Lula, a leftist who defeated the far-right Jair Bolsonaro last year, is another former leader back in power. He has been busy this week promoting Brazil as a leader in the Global South and on the world stage, although his neutrality on Ukraine has made him a holdout in the international community — a topic sure to come up in his sit-down with Biden. The two leaders are also set to hold an event on workers’ rights.
Before returning to Washington tonight, Biden will hold two campaign fundraisers, bringing his total to four during the three-day New York swing.
House: The schedule is up in the air in the lower chamber, where votes on the Republican leadership’s stopgap funding bill or defense spending package are possible, subject to negotiations among the warring GOP factions.
On the committee level, Attorney General Merrick Garland will testify before the House Judiciary Committee, his first appearance before the panel since Republicans claimed the majority — or since Donald Trump was indicted. He is likely to be battered with questions from GOP lawmakers on the Trump, Hunter Biden, and January 6th investigations.
Senate: The appropriations process has also hit a speedbump in the Senate, where bipartisan leaders are working to speed through passage of the three-bill “minibus” package that would fund the Departments of Veterans Affairs, Agriculture, Transportation, and Housing and Urban Development.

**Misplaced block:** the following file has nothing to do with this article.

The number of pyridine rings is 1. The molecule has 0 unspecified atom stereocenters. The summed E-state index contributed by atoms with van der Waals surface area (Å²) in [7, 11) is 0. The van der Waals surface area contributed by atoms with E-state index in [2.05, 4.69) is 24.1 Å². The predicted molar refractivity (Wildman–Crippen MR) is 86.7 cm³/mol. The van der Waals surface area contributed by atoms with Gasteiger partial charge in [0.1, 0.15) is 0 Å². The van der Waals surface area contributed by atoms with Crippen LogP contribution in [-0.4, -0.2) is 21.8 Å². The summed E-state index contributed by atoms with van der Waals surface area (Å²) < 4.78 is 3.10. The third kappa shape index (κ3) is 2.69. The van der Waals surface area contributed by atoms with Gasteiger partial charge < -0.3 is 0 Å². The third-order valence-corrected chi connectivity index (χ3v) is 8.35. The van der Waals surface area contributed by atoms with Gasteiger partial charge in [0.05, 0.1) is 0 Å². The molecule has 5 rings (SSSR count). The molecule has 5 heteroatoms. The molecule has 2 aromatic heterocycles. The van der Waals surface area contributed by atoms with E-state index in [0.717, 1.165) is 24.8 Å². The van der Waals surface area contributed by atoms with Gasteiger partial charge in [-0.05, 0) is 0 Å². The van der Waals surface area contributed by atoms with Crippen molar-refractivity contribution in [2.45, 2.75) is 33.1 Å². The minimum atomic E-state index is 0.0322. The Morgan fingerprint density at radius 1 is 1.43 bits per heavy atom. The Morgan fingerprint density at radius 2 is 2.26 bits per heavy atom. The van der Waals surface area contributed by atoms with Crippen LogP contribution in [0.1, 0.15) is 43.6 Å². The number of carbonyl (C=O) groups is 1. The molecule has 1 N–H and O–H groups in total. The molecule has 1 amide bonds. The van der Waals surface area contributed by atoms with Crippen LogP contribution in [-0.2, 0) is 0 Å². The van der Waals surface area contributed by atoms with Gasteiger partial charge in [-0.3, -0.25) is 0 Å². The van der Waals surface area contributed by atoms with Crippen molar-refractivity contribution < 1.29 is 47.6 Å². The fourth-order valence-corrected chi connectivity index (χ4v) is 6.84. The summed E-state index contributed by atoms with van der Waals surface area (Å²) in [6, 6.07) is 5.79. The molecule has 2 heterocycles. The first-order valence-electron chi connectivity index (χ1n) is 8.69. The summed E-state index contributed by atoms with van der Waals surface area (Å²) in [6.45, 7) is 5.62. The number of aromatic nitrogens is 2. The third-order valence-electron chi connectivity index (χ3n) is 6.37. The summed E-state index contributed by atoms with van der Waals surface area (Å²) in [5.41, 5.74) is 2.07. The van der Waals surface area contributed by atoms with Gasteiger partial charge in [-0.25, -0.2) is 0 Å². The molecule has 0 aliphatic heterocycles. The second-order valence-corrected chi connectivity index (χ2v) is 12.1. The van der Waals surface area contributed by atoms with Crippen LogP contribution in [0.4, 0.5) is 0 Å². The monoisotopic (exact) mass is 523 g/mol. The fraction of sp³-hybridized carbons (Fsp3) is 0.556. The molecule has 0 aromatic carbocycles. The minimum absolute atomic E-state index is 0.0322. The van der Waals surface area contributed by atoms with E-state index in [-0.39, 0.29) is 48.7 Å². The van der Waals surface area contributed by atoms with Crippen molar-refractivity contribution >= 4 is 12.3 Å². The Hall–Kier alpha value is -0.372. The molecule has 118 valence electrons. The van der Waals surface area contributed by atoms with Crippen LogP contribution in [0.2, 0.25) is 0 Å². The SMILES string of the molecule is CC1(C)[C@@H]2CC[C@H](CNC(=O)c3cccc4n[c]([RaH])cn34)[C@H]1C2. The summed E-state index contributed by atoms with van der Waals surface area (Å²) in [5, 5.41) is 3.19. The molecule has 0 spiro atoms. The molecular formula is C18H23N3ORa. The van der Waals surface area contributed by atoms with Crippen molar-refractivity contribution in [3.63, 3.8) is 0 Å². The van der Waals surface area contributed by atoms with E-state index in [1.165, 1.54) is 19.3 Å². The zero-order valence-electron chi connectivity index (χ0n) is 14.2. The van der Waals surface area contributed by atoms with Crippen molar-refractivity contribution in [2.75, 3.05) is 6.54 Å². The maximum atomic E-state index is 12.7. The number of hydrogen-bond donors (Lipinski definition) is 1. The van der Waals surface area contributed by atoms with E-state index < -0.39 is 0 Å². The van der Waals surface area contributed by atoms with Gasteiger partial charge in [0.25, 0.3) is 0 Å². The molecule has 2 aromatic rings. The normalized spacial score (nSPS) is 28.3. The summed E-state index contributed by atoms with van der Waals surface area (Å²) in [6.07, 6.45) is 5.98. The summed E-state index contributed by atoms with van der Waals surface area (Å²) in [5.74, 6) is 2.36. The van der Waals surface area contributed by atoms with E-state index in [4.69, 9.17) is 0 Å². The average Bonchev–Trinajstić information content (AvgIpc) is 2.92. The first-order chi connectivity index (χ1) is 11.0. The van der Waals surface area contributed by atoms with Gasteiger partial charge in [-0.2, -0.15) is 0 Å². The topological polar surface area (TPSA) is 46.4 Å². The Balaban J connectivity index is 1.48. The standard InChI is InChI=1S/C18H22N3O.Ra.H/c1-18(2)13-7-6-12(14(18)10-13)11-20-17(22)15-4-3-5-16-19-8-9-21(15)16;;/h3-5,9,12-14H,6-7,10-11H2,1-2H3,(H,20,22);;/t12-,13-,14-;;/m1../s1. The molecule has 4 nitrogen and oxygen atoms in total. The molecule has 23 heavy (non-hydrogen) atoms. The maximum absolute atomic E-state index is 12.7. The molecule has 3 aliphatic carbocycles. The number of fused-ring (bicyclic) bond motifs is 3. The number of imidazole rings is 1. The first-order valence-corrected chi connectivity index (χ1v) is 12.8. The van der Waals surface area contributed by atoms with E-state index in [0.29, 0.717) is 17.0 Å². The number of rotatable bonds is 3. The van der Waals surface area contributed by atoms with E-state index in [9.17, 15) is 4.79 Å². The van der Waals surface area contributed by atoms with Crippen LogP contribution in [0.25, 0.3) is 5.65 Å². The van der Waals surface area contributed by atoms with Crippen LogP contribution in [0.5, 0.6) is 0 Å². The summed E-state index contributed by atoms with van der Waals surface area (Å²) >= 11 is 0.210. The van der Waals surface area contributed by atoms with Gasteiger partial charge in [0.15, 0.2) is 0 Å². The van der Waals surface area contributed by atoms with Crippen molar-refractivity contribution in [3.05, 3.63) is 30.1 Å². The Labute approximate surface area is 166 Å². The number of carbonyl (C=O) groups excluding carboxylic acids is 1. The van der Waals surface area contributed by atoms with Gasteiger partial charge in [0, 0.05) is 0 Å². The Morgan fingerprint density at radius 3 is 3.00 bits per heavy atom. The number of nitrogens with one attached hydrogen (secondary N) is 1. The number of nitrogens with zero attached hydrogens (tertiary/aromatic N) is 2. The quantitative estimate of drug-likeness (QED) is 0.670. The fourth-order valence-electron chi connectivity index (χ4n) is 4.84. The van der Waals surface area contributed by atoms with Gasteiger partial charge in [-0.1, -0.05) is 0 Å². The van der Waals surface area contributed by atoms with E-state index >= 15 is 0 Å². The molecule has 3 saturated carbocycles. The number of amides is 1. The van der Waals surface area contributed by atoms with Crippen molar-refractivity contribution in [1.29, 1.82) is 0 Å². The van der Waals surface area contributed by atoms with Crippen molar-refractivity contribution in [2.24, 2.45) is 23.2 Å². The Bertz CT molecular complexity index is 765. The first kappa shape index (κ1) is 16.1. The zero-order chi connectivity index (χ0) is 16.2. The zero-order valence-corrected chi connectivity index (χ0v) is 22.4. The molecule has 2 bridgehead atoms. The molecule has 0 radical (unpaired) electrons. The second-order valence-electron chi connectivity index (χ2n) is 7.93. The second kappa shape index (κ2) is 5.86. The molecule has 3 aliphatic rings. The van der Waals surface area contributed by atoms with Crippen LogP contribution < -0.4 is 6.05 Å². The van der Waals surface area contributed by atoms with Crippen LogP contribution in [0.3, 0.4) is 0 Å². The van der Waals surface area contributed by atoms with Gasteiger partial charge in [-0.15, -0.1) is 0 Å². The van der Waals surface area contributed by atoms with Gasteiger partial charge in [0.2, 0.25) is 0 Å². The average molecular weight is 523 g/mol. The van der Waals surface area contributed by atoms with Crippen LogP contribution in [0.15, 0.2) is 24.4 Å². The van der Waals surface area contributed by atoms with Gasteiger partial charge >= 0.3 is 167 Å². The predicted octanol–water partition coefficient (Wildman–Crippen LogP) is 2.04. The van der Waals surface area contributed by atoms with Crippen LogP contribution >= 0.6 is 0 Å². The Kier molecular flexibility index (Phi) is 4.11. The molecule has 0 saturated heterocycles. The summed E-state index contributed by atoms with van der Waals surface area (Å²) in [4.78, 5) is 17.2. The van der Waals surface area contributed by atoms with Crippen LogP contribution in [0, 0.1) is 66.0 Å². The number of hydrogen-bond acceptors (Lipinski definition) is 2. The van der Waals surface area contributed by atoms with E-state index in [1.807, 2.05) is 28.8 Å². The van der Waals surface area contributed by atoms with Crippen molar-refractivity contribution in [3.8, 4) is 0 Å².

The VA element of the package was advanced by a 91-7 vote last week, but Sen. Ron Johnson (R-WI) objected to attempts to bundle the other two funding bills along with it. The chamber will vote today to suspend Senate Rule XVI, which would override Johnson’s objection and allow for the three bills to be packaged together. The gambit will need support from 67 senators to work.
Federal Reserve: Fed chair Jerome Powell will hold a press conference after the conclusion of the Fed board’s two-day meeting. For the second this year, in response to slowing inflation, he is not expected to announce new interest rate hikes.
Campaign Trail: Donald Trump will make a rare campaign trip to Iowa today, hoping to ensure Ron DeSantis doesn’t eat into his lead in the state after the ex-president’s recent comments on abortion. (Iowa Gov. Kim Reynolds rebuked Trump for the comments yesterday.) DeSantis will unveil his energy policy in a speech in Midland, Texas.
Before I go...
Here’s something fun: “For hundreds of millions of years, pancake-shaped animals the size of a needle tip have been roving the seas with an appetite for tasty microbes and algae,” the New York Times reports. “They’re called placozoans, and are among the simplest of the major animal lineages.”
Placozoans are so simple that they look more like amoebas — but they are, in fact, animals. Not only that: scientists have found compelling evidence that they have neuron-like cells — which could mean that it’s from them that the entire human nervous system is descended.